For some savory osembei (rice crackers) look no further than the shiokaki from Mamegen in Azabu Juban. I usually buy these as omiyage for myself. Like Doritos or whatever chips you are addicted to, you can’t stop once you start. Mamegen is known for their flavored nuts and beans in fun flavors like wasabi, mattcha, or uni. Mamegen also can be found in most depachika.
For traditional wagashi (Japanese confectionaries) I always find myself going to Suzukake in Shinjuku Isetan. I am a sucker for its simple packaging and no matter what you get, it is always delicious. In particular, ask for the seasonal nama wagashi.
For more modern wagashi, check out the mattcha babaloa from Kinozen in Kagurazaka or the confectionaries at Higashiya Ginza.
For a special gift, create your own shichimi (seven spice) from Yagenbori in Asakusa (Asakusa 1-28-3). The shop sells its own recommended version, but you can develop your own flavor on the spot. Be sure to pick up a wooden dispenser while there (see photo above).
Finally, for a real treat, select some seasonal fresh fruit from Sembikiya or Lemon or Takano. Melon is perhaps the most famous food gift, notably for its price which can be a few hundred dollars for one. But there are a variety of fruit that changes throughout the season and at a variety of prices. My cousin is a big fan of the fruit jellies which are packaged in the shell of the fruit.
Got a question about my favorite nori shop in Tsukiji Market. It is Maruyama and their information is listed below in the comments section.
Perhaps the most popular food gift at the moment from Tokyo Station for visitors to Japan is the regional flavored Kit Kats. I list the shop in this Metropolis article.
7 Comments Add yours
Thank you for the omiyage suggestions. It can be so very overwhelming when returning home, especially for the holidays.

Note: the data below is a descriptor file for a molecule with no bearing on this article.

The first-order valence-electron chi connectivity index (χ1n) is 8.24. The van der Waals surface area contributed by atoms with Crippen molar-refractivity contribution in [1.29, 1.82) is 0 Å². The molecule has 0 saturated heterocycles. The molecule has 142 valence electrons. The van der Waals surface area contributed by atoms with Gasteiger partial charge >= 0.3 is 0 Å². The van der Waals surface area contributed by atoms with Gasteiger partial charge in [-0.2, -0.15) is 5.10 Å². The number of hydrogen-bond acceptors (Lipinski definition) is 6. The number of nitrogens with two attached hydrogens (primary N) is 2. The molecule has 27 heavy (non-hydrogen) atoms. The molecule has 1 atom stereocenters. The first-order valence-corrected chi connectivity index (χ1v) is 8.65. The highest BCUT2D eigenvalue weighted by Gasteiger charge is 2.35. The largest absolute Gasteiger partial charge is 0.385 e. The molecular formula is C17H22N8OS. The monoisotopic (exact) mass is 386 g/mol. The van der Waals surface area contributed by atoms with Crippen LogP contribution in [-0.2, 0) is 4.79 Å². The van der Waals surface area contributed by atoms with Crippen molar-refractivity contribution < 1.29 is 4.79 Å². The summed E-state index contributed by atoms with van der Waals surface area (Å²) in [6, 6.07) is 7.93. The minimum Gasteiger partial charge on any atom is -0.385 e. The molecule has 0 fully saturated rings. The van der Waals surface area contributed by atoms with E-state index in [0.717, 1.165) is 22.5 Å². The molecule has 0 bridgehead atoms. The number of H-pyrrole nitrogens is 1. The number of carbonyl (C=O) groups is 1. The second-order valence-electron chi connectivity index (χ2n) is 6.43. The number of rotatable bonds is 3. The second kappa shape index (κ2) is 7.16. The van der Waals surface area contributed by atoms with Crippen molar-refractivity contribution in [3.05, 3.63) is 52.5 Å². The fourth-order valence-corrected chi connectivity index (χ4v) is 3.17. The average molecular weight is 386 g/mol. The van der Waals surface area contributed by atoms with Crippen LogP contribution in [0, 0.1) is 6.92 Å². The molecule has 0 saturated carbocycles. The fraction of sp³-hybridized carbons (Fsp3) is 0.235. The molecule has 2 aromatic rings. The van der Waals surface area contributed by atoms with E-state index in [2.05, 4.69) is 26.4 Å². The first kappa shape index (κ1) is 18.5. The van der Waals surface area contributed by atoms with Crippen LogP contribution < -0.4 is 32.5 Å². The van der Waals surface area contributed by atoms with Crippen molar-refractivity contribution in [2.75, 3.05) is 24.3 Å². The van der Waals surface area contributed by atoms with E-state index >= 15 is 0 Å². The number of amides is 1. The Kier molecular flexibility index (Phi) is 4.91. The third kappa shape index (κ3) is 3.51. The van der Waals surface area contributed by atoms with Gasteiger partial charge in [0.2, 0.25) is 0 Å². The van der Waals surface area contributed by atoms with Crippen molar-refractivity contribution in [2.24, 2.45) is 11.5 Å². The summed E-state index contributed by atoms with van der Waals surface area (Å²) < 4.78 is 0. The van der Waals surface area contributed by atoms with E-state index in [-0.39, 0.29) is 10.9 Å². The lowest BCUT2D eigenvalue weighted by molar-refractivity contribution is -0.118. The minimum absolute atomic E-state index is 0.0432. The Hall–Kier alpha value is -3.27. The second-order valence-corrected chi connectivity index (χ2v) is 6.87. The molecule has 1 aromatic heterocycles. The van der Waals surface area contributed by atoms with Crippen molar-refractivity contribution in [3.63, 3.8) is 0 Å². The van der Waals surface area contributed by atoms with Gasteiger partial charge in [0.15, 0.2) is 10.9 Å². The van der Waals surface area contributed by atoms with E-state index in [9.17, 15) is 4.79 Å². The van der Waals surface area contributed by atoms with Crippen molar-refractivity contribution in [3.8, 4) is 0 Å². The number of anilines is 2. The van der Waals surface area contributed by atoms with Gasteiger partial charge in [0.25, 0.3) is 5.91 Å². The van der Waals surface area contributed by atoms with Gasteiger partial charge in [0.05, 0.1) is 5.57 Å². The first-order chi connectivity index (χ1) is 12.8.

May I tap into your expertise about your favorite nori for osushi? Perhaps a vendor at Tsukiji?
Thank you for your lovely posts…thanks to you, my husband & I had a delightful time eating our way throught the Hokkaido Food Festival !
Thanks for your kind words. Am thrilled to hear you enjoyed the Hokkaido Food Festival.
For nori from Tsukiji, I like Maruyama. They have several shops in Tsukiji Market. The main shop is at Tsukiji 4-7-5 and their shop in the outer market is at Tsukiji 5-2-1 by all of the popular sushi restaurants.
Best wishes for 2012.
Thank you for your reply and I look forward to heading to Maruyama to
purchase nori for my return home!
Best to you and your endeavors in 2012!
Grace & peace,
Does Japan have any superstitions regarding the gifting of knives? In Hawaii (where we also have the custom of Omiyage), knives as gifts is usually not considered proper. The reason is that you will “cut ties” when you provide a knife as a gift.
Not that I know of, and I just asked my Japanese husband and he said that he’s not aware of one.
As I lead tours around Tokyo knives are one of the most popular gifts that non-Japanese bring back for their friends. The opportunity to buy an authentic Japanese knife at a more reasonable price than abroad makes it a nice gift.
Just found this:
Click to access Omiyage%20Guide.pdf
I guess it’s not a big “no no” but it seems like our custom (in Hawaii) may have at least some roots in Japanese culture.
I guess if you are planning on giving the gift to a Japanese person you can consider giving something other than a knife. But, for those giving gifts to non-Japanese, especially to chefs, I think the knives are a very useful gift.